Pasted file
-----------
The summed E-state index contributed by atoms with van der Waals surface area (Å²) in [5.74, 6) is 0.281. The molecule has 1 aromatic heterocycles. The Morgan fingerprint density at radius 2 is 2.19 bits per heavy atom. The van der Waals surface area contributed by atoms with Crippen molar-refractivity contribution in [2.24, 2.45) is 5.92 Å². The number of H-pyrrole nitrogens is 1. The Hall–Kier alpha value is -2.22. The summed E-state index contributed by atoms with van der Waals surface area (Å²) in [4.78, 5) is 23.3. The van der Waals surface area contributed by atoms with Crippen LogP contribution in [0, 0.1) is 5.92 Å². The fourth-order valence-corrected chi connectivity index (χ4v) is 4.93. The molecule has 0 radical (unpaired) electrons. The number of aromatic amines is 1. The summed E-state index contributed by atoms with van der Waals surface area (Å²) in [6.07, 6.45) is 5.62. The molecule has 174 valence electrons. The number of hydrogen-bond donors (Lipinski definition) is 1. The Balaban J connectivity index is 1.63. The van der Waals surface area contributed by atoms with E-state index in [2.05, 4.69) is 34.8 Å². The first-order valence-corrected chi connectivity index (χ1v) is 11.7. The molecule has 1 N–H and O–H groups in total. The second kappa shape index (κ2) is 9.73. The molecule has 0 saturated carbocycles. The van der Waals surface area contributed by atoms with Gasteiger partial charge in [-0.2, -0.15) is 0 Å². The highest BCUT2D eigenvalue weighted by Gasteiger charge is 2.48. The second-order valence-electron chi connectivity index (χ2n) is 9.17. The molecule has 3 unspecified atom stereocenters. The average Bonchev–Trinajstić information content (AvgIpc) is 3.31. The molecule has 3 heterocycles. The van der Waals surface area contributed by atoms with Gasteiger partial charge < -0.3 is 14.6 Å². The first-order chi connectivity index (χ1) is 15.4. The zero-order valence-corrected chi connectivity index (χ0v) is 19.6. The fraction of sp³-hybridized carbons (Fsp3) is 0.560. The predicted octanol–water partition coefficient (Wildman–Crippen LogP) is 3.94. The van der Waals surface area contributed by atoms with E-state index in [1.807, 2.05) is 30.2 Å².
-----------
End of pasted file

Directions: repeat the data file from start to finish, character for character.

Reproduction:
The summed E-state index contributed by atoms with van der Waals surface area (Å²) in [5.74, 6) is 0.281. The molecule has 1 aromatic heterocycles. The Morgan fingerprint density at radius 2 is 2.19 bits per heavy atom. The van der Waals surface area contributed by atoms with Crippen molar-refractivity contribution in [2.24, 2.45) is 5.92 Å². The number of H-pyrrole nitrogens is 1. The Hall–Kier alpha value is -2.22. The summed E-state index contributed by atoms with van der Waals surface area (Å²) in [4.78, 5) is 23.3. The van der Waals surface area contributed by atoms with Crippen LogP contribution in [0, 0.1) is 5.92 Å². The fourth-order valence-corrected chi connectivity index (χ4v) is 4.93. The molecule has 0 radical (unpaired) electrons. The number of aromatic amines is 1. The summed E-state index contributed by atoms with van der Waals surface area (Å²) in [6.07, 6.45) is 5.62. The molecule has 174 valence electrons. The number of hydrogen-bond donors (Lipinski definition) is 1. The Balaban J connectivity index is 1.63. The van der Waals surface area contributed by atoms with E-state index in [2.05, 4.69) is 34.8 Å². The first-order valence-corrected chi connectivity index (χ1v) is 11.7. The molecule has 1 N–H and O–H groups in total. The second kappa shape index (κ2) is 9.73. The molecule has 0 saturated carbocycles. The van der Waals surface area contributed by atoms with Gasteiger partial charge in [-0.2, -0.15) is 0 Å². The highest BCUT2D eigenvalue weighted by Gasteiger charge is 2.48. The second-order valence-electron chi connectivity index (χ2n) is 9.17. The molecule has 3 unspecified atom stereocenters. The average Bonchev–Trinajstić information content (AvgIpc) is 3.31. The molecule has 3 heterocycles. The van der Waals surface area contributed by atoms with Gasteiger partial charge < -0.3 is 14.6 Å². The first-order chi connectivity index (χ1) is 15.4. The zero-order valence-corrected chi connectivity index (χ0v) is 19.6. The fraction of sp³-hybridized carbons (Fsp3) is 0.560. The predicted octanol–water partition coefficient (Wildman–Crippen LogP) is 3.94. The van der Waals surface area contributed by atoms with E-state index in [1.807, 2.05) is 30.2 Å².